“Uuuuuuhhh,” came the most dreadful noise from behind me as something entered the room. “Uuuuughh-uuuuuhhhhh.” It was either the mating call of a yak who didn’t fair well over the winter or one of the kids had realised waking to find Dad singing in the kitchen can only mean one thing.
And that one thing was the same reason that come Monday morning I sprung out of bed markedly earlier than any of the previous sixteen to get the ball rolling for a smooth transition from holidays to school days. Around our house, these transitions are almost always marked by some drama, and I’m not talking about the stress of finding matching shoes, the right coloured hats or school diaries.
“UuuuuUHHHHH!” moaned the poorly love-sick yak behind me.
“Watch and learn,” I whispered to my son, Master24, who was dressed and nearly ready to leave for work.
I spun to face the beast.
“Morning,” I said in the sing-song voice I save for really special occasions. It’s my singiest-songiest voice because today’s the day I get to clean a room and have it remain clean for longer than the time it takes me to walk out.
Slumped against the pantry, Master11 was the very picture of ill-health. At least, he was hoping he was. One hand rested on his stomach while the other seemed to be attempting to wring his neck. I toyed with the idea of offering to help.
“Dad, I don’t feel well,” he croaked, and left a space for me to say go back to bed. When I didn’t, he continued, “My throat is sore and my tummy is-”
“There’s cereal on the table,” I interrupted him. “Three boxes. Pick whichever one makes you happy.”
“Dad, I don’t know if I can eat.”
“It’s a long time to lunch,” I said, putting a hand behind his back and moving him closer to the table end of the room. “Best to try.”
I have no doubt he was about to attempt another variation on the theme, but he was beaten to the punch by Miss9 who entered at that moment, stage right, with a hand on her forehead.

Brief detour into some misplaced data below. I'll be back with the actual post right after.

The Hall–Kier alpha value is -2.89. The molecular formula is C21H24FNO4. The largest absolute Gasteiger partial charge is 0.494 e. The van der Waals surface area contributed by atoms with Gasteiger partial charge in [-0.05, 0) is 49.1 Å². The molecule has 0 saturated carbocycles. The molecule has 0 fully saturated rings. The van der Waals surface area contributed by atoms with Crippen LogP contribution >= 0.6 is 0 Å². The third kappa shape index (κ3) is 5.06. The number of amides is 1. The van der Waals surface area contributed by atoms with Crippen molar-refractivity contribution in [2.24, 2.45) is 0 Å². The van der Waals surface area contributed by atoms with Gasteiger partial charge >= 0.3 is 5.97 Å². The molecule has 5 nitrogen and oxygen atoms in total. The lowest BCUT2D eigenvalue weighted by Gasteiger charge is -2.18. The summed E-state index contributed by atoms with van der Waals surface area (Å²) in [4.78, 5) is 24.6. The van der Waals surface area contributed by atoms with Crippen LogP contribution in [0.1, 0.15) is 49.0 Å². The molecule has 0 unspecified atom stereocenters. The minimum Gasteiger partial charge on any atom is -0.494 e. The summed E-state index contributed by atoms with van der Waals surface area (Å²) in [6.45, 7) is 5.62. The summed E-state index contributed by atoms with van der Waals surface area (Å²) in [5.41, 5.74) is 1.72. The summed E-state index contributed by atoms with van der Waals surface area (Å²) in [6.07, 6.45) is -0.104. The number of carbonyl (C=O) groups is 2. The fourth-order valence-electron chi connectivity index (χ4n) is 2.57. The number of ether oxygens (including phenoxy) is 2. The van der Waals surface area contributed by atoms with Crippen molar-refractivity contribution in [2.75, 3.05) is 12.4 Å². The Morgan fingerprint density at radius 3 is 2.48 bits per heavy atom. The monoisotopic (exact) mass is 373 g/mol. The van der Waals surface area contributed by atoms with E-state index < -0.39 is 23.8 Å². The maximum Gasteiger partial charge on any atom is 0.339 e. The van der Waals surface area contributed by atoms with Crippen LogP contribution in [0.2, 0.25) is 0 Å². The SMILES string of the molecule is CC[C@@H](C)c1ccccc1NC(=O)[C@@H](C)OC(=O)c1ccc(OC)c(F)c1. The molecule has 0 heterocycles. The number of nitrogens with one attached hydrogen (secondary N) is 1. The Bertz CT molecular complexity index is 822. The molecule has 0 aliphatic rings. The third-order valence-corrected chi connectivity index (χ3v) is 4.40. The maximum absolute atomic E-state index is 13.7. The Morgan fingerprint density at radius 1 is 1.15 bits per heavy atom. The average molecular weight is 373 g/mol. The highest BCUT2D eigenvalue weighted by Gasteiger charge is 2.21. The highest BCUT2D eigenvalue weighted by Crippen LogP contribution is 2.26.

“My head hurts,” she told me solemnly. “I have a temperature.”
I reached around her to where I had the thermometer waiting on the bench and shoved it in her ear.
“Perfect,” I said, showing her the reading.
“Are you sure it’s working properly?” she wanted to know. “When did you change the batteries last?”
“To the table,” I told her cheerfully. “Bowls and spoons are out waiting.”
“But I don’t think I can eat cereal. I’m too sick.”
I pointed at the cutting board.
“There’s dry toast. Or buttered ones. Up to you,” I sang, even as the third act began.
“Dad, I have a big, big, Big, Big, BIG cough,” announced Miss4, skipping into the kitchen behind them. Then she gave an Academy award winning imitation of a big, big, Big, Big, BIG cough. Just one. It took all my internal fortitude not to applaud. The girl has chops. “I will stay home today and watch Onchoa.”
The hell you will, I thought to myself as I sat her in front of a bowl. I’d have dragged her in with a snot trail from her nose to her toes to avoid another Mia & Me marathon. They talk about waterboarding as a form of torture. Amateurs.
As for Master24, if his snickering was anything to go by I think he was impressed. I mentioned it was because of him and his sister I’m finally good at this. Now those two could perform! Once one of these little people works out to start acting out the symptoms a day or two before the holidays end, like Master24 and Miss21 eventually did, things will run less smoothly and my voice will go from Julie Andrews to a pissed off Batman.
An hour later I’d managed to threaten all five kids into their uniforms and car. The self-diagnoses continued, of course, but without any real conviction.
“I’ll try to stay at school all day,” Master11 announced earnestly as he exited the car in the drop off area.
What a trooper.
“You do that,” I told him. “And if I do get a call to come get you, I’ll try not to change the passwords on your iPod and iPad. Like you, I can’t promise anything.”
He somehow managed to make it through the day without the need for us to have a little chat. As did I.
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Raising a family on little more than laughs.